Civil Procedure Venue Law and Legal Definition

Venue is the legally proper or most convenient place where a particular case should be filed or handled. Every state has rules determining the proper venue for different types of lawsuits. For civil cases, venue is usually the district or county which is the residence of a principal defendant or where they regularly conduct business, where a contract was executed or is to be performed, or where an accident took place. However, the parties may agree to a different venue for convenience (such as where most witnesses are located). Normally, the venue in a criminal case is the judicial district or county where the crime was committed. Also, certain types of actions have specific venue rules that are applicable. The state, county or district in which a lawsuit is filed or a hearing or trial in that action is conducted is called the forum. The law of the jurisdiction should be consulted for specific requirements in a particular area.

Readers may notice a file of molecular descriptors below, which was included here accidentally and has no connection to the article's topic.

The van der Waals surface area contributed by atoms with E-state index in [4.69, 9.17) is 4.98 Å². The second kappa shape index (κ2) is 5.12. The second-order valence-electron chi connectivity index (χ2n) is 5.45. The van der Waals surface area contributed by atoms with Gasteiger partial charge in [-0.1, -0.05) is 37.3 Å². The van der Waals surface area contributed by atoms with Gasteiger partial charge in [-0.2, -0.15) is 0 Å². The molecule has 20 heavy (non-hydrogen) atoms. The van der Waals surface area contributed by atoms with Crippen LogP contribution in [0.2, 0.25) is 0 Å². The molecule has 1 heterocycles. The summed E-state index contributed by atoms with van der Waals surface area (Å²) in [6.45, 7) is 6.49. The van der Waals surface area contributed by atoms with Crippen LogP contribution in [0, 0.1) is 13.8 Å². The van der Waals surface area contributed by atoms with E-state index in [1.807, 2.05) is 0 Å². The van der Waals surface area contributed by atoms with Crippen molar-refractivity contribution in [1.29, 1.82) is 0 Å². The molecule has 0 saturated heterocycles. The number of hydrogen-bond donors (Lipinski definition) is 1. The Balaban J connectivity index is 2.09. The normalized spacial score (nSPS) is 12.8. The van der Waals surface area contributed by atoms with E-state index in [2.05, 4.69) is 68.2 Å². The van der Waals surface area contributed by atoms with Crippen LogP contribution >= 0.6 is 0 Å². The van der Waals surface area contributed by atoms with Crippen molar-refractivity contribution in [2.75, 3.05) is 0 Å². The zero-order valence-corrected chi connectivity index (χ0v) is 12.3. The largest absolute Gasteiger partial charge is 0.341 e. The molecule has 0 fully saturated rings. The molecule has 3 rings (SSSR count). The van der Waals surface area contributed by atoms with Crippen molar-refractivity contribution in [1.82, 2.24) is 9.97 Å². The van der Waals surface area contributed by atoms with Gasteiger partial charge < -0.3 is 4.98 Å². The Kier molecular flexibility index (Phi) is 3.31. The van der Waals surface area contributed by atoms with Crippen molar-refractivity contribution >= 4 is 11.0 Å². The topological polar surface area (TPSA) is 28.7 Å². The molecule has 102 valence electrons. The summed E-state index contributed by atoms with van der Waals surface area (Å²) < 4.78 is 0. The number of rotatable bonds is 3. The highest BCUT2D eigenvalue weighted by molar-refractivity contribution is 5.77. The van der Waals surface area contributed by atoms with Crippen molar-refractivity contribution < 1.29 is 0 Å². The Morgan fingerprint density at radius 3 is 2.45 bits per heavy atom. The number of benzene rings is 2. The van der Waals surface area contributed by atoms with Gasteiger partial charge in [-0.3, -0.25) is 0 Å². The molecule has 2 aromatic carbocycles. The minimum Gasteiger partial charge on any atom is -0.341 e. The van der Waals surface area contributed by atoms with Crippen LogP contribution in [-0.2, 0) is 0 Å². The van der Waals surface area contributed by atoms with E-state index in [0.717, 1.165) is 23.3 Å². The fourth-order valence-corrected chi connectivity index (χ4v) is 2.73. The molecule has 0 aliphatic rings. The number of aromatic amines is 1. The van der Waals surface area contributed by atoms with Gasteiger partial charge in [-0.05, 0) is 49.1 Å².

For various reasons either party to a lawsuit or prosecution may move (ask) for a change of venue, which is up to the discretion of a judge in the court where the case or prosecution was originally filed. Reasons for such a request may include a clause in a contract stating that any action must be brought in a certain other venue, or pretrial publicity may be claimed to have tainted the potential jurors in that venue from rendering an impartial judgment. Other reasons, among others, may include lack of personal or subject matter jurisdiction, and "interests of justice". The interests of justice is subject to varied interpretations and may encompass many issues, such as efficient use of judicial resources and avoidance of unnecessary waste and expense, convenience to parties and witnesses, familiarity of the court with the state law to be applied, level of congestion of the respective courts, and avoidance of inconsistent adjudications.